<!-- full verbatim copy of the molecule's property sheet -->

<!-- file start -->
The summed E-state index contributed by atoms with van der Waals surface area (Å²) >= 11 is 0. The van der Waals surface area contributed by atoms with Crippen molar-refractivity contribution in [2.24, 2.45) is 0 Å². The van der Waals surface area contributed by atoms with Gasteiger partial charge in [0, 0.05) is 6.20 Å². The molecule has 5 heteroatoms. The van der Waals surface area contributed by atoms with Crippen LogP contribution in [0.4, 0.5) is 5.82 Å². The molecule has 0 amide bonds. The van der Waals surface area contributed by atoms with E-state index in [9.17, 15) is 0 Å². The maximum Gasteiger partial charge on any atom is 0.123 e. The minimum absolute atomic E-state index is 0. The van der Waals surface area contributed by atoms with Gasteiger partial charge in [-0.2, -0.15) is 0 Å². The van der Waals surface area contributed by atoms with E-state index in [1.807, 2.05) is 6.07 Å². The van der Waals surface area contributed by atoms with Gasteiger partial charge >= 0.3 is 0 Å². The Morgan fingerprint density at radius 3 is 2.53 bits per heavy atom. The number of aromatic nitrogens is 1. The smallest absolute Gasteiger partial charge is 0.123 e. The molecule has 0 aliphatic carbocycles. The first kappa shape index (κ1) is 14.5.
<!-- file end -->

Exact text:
The summed E-state index contributed by atoms with van der Waals surface area (Å²) >= 11 is 0. The van der Waals surface area contributed by atoms with Crippen molar-refractivity contribution in [2.24, 2.45) is 0 Å². The van der Waals surface area contributed by atoms with Gasteiger partial charge in [0, 0.05) is 6.20 Å². The molecule has 5 heteroatoms. The van der Waals surface area contributed by atoms with Crippen LogP contribution in [0.4, 0.5) is 5.82 Å². The molecule has 0 amide bonds. The van der Waals surface area contributed by atoms with E-state index in [9.17, 15) is 0 Å². The maximum Gasteiger partial charge on any atom is 0.123 e. The minimum absolute atomic E-state index is 0. The van der Waals surface area contributed by atoms with Gasteiger partial charge in [-0.2, -0.15) is 0 Å². The van der Waals surface area contributed by atoms with E-state index in [1.807, 2.05) is 6.07 Å². The van der Waals surface area contributed by atoms with Gasteiger partial charge >= 0.3 is 0 Å². The Morgan fingerprint density at radius 3 is 2.53 bits per heavy atom. The number of aromatic nitrogens is 1. The smallest absolute Gasteiger partial charge is 0.123 e. The molecule has 0 aliphatic carbocycles. The first kappa shape index (κ1) is 14.5.